Writer: Joshua Andino
2 min read April 2023— Nashville’s sports ecosystem received a major boost as a new $2.1 billion stadium was approved Wednesday morning.
The Nashville Metro Council approved the funding and construction of a new enclosed stadium and home of the Tennessee Titans. The approval comes with $500 million in bonds from the state, $840 million from the Titans, NFL, and personal seat license sales, and an additional $760 million in city revenue bonds. The city bonds will be repaid through an increase in Nashville’s hotel and sales taxes generated by the stadium and its surrounding area.
“For more than 25 years, Nashville, Tennessee, has been the Titans’ home, and with the approval of the new stadium agreement, we are grateful to know the Titans will be a part of this great city and state for decades to come,” said Titans controlling owner Amy Adams Strunk, in a press release. “I remember the early days of our time here feeling all the promise and opportunity ahead, and I feel that same enthusiasm and excitement again today. We are thankful for the support of Mayor Cooper, Metro Council, the Sports Authority, the State of Tennessee, and most importantly, the people of Nashville and Tennessee as we all embark on this new chapter together.”
The approval is a major win for the Titans and the city. While critics may call the move pricey, Nashville Mayor John Cooper disagrees, who called the move a “huge win for Nashville taxpayers.” While the stadium is the largest public spending project in NFL history, proponents such as the Mayor argue that the new development will replace the city’s existing (and aging) Nissan stadium with a top of the line facility that will unlock new development opportunities across Nashville’s East Bank.
“We’ve eliminated a billion-dollar liability created by an aging stadium lease and created a platform for the city to thrive for decades. This was always about more than football. This vote unlocks the East Bank Vision for Nashville’s next generation,” said Cooper. “It enables a true smart growth plan for the decades ahead. It will expand our transit network, create affordable housing, build parks and civic space, activate the waterfront, and drive resilience and sustainability,” he added.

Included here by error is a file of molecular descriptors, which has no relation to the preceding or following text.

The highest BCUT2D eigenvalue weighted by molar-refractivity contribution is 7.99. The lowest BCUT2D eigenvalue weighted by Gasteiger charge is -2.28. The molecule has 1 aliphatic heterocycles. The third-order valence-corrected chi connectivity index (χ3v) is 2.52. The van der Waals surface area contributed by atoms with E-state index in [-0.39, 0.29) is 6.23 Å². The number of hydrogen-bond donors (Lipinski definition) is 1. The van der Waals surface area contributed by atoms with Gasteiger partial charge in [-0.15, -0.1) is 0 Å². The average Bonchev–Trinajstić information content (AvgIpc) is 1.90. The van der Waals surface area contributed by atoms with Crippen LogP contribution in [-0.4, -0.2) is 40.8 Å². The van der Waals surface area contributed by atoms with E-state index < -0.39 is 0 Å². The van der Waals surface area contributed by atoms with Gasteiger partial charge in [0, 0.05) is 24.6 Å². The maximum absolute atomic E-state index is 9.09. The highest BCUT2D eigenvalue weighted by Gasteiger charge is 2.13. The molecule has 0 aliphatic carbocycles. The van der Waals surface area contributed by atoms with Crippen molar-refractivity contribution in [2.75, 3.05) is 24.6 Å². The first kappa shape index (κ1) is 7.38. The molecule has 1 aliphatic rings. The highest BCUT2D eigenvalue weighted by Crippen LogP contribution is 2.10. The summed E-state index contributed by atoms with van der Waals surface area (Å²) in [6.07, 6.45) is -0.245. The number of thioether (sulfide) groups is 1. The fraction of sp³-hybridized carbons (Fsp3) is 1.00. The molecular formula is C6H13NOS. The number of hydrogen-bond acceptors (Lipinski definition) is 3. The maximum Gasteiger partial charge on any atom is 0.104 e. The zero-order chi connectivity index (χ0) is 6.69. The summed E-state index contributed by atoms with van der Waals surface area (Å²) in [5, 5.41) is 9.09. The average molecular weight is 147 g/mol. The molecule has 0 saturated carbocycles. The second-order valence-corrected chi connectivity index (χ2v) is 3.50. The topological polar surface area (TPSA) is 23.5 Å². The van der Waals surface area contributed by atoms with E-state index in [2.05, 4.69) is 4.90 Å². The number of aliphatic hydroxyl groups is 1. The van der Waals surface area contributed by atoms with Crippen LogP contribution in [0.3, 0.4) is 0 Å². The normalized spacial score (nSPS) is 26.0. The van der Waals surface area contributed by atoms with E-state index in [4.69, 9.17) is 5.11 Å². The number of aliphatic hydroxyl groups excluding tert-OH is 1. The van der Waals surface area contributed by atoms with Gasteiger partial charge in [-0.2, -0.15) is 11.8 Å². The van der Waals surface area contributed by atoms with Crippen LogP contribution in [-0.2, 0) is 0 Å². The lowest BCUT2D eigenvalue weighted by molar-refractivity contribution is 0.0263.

Cooper added that the new stadium would provide a transformative north-south avenue, remove cars from the streets and provide dedicated bus lanes to help ease congestion, as well as the job opportunities created by ancillary industries around the new stadium. Traffic congestion has become increasingly severe for the city, with little relief in sight. “This is how a city effectively manages growth. It creates a bright future for Nashville, and I’m grateful for Metro Council’s support and confidence in this plan.”
While approval was finally granted, the real work is now expected to begin. Construction will likely start in 2024 for the estimated 1.75 million-square-foot arena, which is expected to hold around 60,000. The year-round venue will host Super Bowls, NCAA Final Fours, College Football Playoffs, Wrestlemanias and other events, and solidify Nashville’s status as a thriving sports industry.
“Today marks a huge milestone for both the Tennessee Titans organization and the City of Nashville as we move forward with plans for a new stadium,” said Burke Nihill, Tennessee Titans President & CEO. “We are extremely excited about this building’s ability to host the world’s best and greatest events, but this agreement is about so much more than a stadium. This is a generational opportunity to address our city’s priorities and ensure its health and vitality for the next 30 years. Our city and our state have bright futures ahead, and we’re humbled by the opportunity to continue to be a part of it.”
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